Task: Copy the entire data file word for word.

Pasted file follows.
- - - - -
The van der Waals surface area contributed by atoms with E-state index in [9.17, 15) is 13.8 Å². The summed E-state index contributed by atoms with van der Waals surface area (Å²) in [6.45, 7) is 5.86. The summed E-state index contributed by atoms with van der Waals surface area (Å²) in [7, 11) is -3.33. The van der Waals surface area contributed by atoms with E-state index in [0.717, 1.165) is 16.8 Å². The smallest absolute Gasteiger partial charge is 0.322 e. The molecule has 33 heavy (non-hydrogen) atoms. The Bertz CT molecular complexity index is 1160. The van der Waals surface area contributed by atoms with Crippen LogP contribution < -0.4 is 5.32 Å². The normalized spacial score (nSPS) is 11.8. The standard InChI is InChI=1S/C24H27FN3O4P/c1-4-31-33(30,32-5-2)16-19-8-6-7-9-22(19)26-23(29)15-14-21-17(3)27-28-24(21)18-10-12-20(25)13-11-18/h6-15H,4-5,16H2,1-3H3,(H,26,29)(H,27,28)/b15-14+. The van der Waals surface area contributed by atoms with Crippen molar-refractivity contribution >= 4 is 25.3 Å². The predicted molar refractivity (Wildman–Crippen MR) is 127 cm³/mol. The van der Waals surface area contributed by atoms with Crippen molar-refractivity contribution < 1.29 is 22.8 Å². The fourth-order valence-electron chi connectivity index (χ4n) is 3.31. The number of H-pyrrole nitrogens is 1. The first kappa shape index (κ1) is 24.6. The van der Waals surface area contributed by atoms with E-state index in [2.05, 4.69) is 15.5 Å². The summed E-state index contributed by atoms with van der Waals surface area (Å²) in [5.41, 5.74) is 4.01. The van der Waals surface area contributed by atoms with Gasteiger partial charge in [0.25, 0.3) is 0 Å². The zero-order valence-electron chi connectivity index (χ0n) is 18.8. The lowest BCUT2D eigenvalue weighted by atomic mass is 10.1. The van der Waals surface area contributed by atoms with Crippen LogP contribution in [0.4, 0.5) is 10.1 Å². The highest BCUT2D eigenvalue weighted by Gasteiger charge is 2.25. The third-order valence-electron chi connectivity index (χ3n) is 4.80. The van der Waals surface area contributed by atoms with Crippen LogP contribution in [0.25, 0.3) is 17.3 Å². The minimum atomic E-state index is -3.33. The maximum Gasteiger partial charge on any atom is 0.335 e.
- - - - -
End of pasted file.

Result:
The van der Waals surface area contributed by atoms with E-state index in [9.17, 15) is 13.8 Å². The summed E-state index contributed by atoms with van der Waals surface area (Å²) in [6.45, 7) is 5.86. The summed E-state index contributed by atoms with van der Waals surface area (Å²) in [7, 11) is -3.33. The van der Waals surface area contributed by atoms with E-state index in [0.717, 1.165) is 16.8 Å². The smallest absolute Gasteiger partial charge is 0.322 e. The molecule has 33 heavy (non-hydrogen) atoms. The Bertz CT molecular complexity index is 1160. The van der Waals surface area contributed by atoms with Crippen LogP contribution < -0.4 is 5.32 Å². The normalized spacial score (nSPS) is 11.8. The standard InChI is InChI=1S/C24H27FN3O4P/c1-4-31-33(30,32-5-2)16-19-8-6-7-9-22(19)26-23(29)15-14-21-17(3)27-28-24(21)18-10-12-20(25)13-11-18/h6-15H,4-5,16H2,1-3H3,(H,26,29)(H,27,28)/b15-14+. The van der Waals surface area contributed by atoms with Crippen molar-refractivity contribution >= 4 is 25.3 Å². The predicted molar refractivity (Wildman–Crippen MR) is 127 cm³/mol. The van der Waals surface area contributed by atoms with Crippen molar-refractivity contribution < 1.29 is 22.8 Å². The fourth-order valence-electron chi connectivity index (χ4n) is 3.31. The number of H-pyrrole nitrogens is 1. The first kappa shape index (κ1) is 24.6. The van der Waals surface area contributed by atoms with E-state index in [2.05, 4.69) is 15.5 Å². The summed E-state index contributed by atoms with van der Waals surface area (Å²) in [5.41, 5.74) is 4.01. The van der Waals surface area contributed by atoms with Gasteiger partial charge in [0.25, 0.3) is 0 Å². The zero-order valence-electron chi connectivity index (χ0n) is 18.8. The lowest BCUT2D eigenvalue weighted by atomic mass is 10.1. The van der Waals surface area contributed by atoms with Crippen LogP contribution in [0.4, 0.5) is 10.1 Å². The highest BCUT2D eigenvalue weighted by Gasteiger charge is 2.25. The third-order valence-electron chi connectivity index (χ3n) is 4.80. The van der Waals surface area contributed by atoms with Crippen LogP contribution in [0.25, 0.3) is 17.3 Å². The minimum atomic E-state index is -3.33. The maximum Gasteiger partial charge on any atom is 0.335 e.